For the last two years, the first weekend in May has been spent running around Churchill Downs providing Derby coverage. As for most years of my life, however, this weekend has been spent running around the downtown area of my hometown, Fernandina Beach, FL, at the annual Isle of Eight Flags Shrimp Festival. Due to a family commitment, I was scheduled to be in Florida on Derby weekend, and so I began planning some special coverage of the 50th anniversary of my hometown festival, thinking about some new ways of portraying this event that I have attended numerous times as a participant. As with most things, however, even the best-laid plans can be scrapped by rain, and we had way too much of it in Northern Florida this weekend!

shrimpfest13One traditional event that remained on the schedule was the dual pirate invasions, preformed by members of the Fernandina Pirate Club, a local philanthropy group that raises money through various presence at other Island events. One group of pirates “invades” the downtown waterfront, usually by shrimp boat or other craft, while others fight back from the docks. While this event is usually seen by festival participants from the shoreline, I was able to secure access to accompany the “enemy” pirates onboard the “Island Girl” shrimp boat to shoot them setting off their canons. Technically, it was rather easy to capture the photos – one second exposure and wait for the fireball to come rushing out of the muzzle. Finding and maintaining good angles to shoot from on a working shrimping vessel was the tough part. Navigating the many hanging nets, chains, motors and pulleys – in almost pitch dark – was the hardest part of making the photos. I came back to shore with a decent angle in time to shoot a family watching the fireworks.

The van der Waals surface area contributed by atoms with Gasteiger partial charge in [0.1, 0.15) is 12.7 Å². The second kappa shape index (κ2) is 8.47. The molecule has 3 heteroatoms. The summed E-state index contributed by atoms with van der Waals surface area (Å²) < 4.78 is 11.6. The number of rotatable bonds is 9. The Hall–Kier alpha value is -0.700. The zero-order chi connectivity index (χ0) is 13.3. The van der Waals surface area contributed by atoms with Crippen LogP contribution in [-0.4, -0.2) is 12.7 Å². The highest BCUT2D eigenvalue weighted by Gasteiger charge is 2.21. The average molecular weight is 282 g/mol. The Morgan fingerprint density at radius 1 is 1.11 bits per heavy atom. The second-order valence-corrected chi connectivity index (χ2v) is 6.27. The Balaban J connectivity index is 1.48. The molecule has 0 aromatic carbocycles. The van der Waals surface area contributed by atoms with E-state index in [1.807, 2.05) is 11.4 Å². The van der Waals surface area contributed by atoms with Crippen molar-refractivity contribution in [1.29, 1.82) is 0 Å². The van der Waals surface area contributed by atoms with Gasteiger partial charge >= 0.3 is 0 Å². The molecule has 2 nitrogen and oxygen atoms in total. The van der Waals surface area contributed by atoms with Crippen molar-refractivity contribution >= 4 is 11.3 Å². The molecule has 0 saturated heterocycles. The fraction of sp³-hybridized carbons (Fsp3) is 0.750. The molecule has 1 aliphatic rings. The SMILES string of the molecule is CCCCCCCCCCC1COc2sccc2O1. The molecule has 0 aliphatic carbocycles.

Setting this up was based on establishing and maintaining relationships. Many folks who watched me grow up on Amelia Island know that I work as a photographer “somewhere else,” and welcome me into various events when I return home to visit my family. Others know me as that photographer that shows up in town every once and a while. Either way, though, these relationships are key in telling the stories of my hometown and maintaining my connection with a place I love dearly.